In 2014, the militant group that calls itself the Islamic State of Iraq and Syria (ISIS) attacked Yazidi settlements in Northern Iraq in their efforts to rid the region of non-Islamic influences. The Yazidi are an ethno-religious minority in Iraq, Syria and Turkey and have experienced religious discrimination and persecution for centuries. During the 2014 genocide ISIS committed heinous crimes against humanity by murdering over three thousand Yazidis and abducting even more Yazidi women and girls to force them into sexual slavery, while the abducted boys who were trained and used a child soldiers for ISIS. This resulted in the displacement of the 400,000 members of the Yazidi community in Sinjar and surroundings. The atrocities committed by ISIS sparked outrage worldwide, but only few Yazidis have been invited to resettle in Western countries.
Survivors had to live through some of the worst experiences imaginable: the murder of family and friends, torture, rape, slavery and the loss of their homeland. These experiences leave scars that last for a lifetime. But it is not only the survivors themselves who suffered but also other Yazidi groups around the world. Although dispersed and settled across many countries, the Yazidi community retains a strong collective identity. The genocide did not only affect those Yazidis living in Iraq at the time, it also sent shock waves through the Yazidi diaspora worldwide, many of whom still retain strong ties to the community in Iraq. With memories of fear, persecution and terror still plaguing the minds of survivors and further effects on the global community, mental health conditions such as depression, anxiety and most notably post-traumatic stress disorder (PTSD) place a tremendous burden on the Yazidis.
Mental health treatments for PTSD that were developed in Western countries may not be readily applied to groups with experiences, cultures and languages that vastly differ from those of the patient groups they were originally intended for. Existing therapeutic approaches are therefore not readily applicable to refugee communities but require culturally sensitive adjustments. Language barriers have to be overcome, differences in attitudes towards mental health problems have to be taken into account, and issues regarding accessibility of treatments have to be considered. It is not only individual trauma treatment that is crucial to overcome these horrendous experiences, but also the need for political support, justice, new opportunities and protection of a shared heritage that allows survivors to deal with the loss of their homeland and the assault on their culture.
The degree and type of psychological and political support available to Yazidis varies considerably by country with a clear need for consensus regarding approach to treatment and humanitarian aid, respectively. In the coming months, we will be working on a comparative study looking at the availability and effectiveness of trauma treatments for Yazidis across the countries they fled to. We seek to systematically examine the evidence for rehabilitation for Yazidi refugees both in terms of psychiatric and political needs. We will collate academic literature, reports from governments and independent organisations, and interviews with representatives from Yazidi organisations. A challenge is the limited literature on the Yazidi case specifically, which may require us to supplement our report with evidence from mental health services for other refugee groups who have experienced similar horrors. The aim is to highlight existing needs, detail current practices and, if possible, guide future policy. Finally, we will view these findings in the context of future challenges in light of current political and societal developments, such as the Covid-19 pandemic and the new refugee crisis.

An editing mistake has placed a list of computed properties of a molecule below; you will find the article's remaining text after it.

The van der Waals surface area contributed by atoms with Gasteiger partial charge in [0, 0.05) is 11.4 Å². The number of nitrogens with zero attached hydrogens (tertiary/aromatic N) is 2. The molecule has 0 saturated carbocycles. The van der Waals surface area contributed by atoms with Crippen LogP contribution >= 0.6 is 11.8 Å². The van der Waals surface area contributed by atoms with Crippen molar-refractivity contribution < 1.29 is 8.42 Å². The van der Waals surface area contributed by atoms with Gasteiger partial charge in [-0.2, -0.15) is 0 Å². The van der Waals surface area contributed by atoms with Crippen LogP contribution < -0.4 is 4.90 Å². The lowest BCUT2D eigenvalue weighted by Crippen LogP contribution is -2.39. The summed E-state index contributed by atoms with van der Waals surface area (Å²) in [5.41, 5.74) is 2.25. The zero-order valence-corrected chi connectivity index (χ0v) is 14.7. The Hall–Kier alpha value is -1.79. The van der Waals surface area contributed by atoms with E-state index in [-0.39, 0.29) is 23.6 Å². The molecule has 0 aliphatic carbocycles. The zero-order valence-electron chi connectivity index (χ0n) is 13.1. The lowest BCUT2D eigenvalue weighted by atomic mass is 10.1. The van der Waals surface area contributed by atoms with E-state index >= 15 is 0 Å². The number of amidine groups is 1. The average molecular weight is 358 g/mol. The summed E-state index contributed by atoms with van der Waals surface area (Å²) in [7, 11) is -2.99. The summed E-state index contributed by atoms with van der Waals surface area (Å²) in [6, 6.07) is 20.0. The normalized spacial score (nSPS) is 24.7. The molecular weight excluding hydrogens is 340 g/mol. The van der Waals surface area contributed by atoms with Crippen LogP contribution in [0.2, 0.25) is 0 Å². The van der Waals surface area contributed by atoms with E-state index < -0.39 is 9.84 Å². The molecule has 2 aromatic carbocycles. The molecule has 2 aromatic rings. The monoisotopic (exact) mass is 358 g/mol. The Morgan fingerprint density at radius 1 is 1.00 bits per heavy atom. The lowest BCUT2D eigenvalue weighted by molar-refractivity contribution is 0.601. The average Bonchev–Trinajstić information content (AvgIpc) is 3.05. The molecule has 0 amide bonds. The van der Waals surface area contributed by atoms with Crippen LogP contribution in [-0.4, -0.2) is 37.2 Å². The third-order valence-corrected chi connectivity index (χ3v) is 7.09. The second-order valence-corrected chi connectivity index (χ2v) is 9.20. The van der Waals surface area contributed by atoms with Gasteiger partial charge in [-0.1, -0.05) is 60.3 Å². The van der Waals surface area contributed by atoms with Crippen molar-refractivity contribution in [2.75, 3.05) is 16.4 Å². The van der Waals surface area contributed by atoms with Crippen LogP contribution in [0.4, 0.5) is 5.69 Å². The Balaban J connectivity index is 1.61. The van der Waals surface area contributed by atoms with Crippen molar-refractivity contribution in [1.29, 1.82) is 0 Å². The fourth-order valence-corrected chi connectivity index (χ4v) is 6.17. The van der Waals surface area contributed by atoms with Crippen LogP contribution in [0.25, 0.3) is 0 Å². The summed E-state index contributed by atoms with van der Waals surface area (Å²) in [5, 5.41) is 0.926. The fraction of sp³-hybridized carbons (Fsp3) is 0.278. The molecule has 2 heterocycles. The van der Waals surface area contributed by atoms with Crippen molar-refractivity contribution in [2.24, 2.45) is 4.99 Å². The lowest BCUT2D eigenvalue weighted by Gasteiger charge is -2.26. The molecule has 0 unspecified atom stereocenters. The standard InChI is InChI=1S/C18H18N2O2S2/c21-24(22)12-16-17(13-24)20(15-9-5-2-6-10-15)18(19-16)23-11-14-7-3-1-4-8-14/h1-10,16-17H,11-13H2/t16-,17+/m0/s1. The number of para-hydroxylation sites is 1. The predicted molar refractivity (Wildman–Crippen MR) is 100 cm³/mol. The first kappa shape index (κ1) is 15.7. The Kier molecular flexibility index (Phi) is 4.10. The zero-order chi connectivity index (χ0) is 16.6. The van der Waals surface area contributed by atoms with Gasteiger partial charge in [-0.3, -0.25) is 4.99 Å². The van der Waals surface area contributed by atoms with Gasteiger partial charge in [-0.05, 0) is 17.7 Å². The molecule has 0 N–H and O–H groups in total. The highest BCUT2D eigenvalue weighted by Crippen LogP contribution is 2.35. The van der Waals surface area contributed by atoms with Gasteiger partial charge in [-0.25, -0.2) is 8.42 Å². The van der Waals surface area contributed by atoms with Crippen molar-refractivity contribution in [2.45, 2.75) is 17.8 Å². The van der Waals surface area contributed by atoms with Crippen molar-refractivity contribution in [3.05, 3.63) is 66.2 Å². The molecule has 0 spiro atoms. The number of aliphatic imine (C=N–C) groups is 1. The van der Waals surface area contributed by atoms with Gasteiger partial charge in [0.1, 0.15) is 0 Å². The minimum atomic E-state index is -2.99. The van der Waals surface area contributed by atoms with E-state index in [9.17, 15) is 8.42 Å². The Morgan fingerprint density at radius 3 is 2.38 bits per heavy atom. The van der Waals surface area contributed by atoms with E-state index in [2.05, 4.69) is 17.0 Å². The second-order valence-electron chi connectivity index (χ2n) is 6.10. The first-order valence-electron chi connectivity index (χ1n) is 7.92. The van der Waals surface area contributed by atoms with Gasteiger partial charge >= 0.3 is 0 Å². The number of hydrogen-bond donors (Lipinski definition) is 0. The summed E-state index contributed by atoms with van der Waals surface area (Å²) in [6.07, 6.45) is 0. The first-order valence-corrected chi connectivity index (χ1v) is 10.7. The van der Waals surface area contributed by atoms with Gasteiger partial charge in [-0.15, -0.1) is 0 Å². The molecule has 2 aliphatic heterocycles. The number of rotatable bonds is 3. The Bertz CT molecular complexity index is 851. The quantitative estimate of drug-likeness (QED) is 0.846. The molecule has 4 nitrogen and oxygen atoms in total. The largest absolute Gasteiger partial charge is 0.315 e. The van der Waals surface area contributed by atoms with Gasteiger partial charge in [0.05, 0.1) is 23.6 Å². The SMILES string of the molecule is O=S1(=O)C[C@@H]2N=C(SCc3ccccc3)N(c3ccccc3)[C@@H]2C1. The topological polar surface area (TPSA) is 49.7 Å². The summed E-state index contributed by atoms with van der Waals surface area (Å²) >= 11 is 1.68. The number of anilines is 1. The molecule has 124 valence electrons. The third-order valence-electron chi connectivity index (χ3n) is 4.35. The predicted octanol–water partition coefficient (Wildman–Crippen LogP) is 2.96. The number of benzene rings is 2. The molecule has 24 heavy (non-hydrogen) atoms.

Helena Gellersen is a PhD student in psychology at the University of Cambridge. Her research has involved projects on mental health, ageing and memory. Her work has led to several published systematic reviews and meta-analyses on treatments for depression.
Asha Elmi is currently a student doctor at the university of Liverpool with an interest in public health and health equality.
Imogen Davies is a final-year BA student in linguistics at the University of Cambridge with an interest in multilingualism in multicultural societies.
Alyssa Ralph is a final-year medical student at Cardiff University. She holds an undergraduate degree in epidemiology and a master’s in public health.
Jai Shende is a final-year BA student in history at the University of Cambridge. She has worked on projects on South Asian and Middle Eastern social and political history.
Maggie Zhang is a 3rd year medical student at Pembroke College, University of Cambridge and is currently doing an intercalated year studying pharmacology with a minor in the psychology of the family.
Dr. Naures Atto is a Senior Research Associate at the University of Cambridge. She has a background in social anthropology and has conducted research on emigration from the Middle East to Western European countries. She is the principal investigator of the Horizon 2020 RESPOND project on multilevel governance of migration to Europe and beyond (https://cordis.europa.eu/project/rcn/211948/en).
1. Allison, C. The Yazidis. Oxford Research Encyclopedia of Religion. http://religion.oxfordre.com/view/10.1093/acrefore/9780199340378.001.0001/acrefore-9780199340378-e-25
2. Cetorelli, V., Sasson, I., Shabila, N., & Burnham, G. (2017). Mortality and kidnapping estimates for the Yazidi population in the area of mount Sinjar, Iraq, in august 2014: a retrospective household survey. PLoS medicine, 14(5).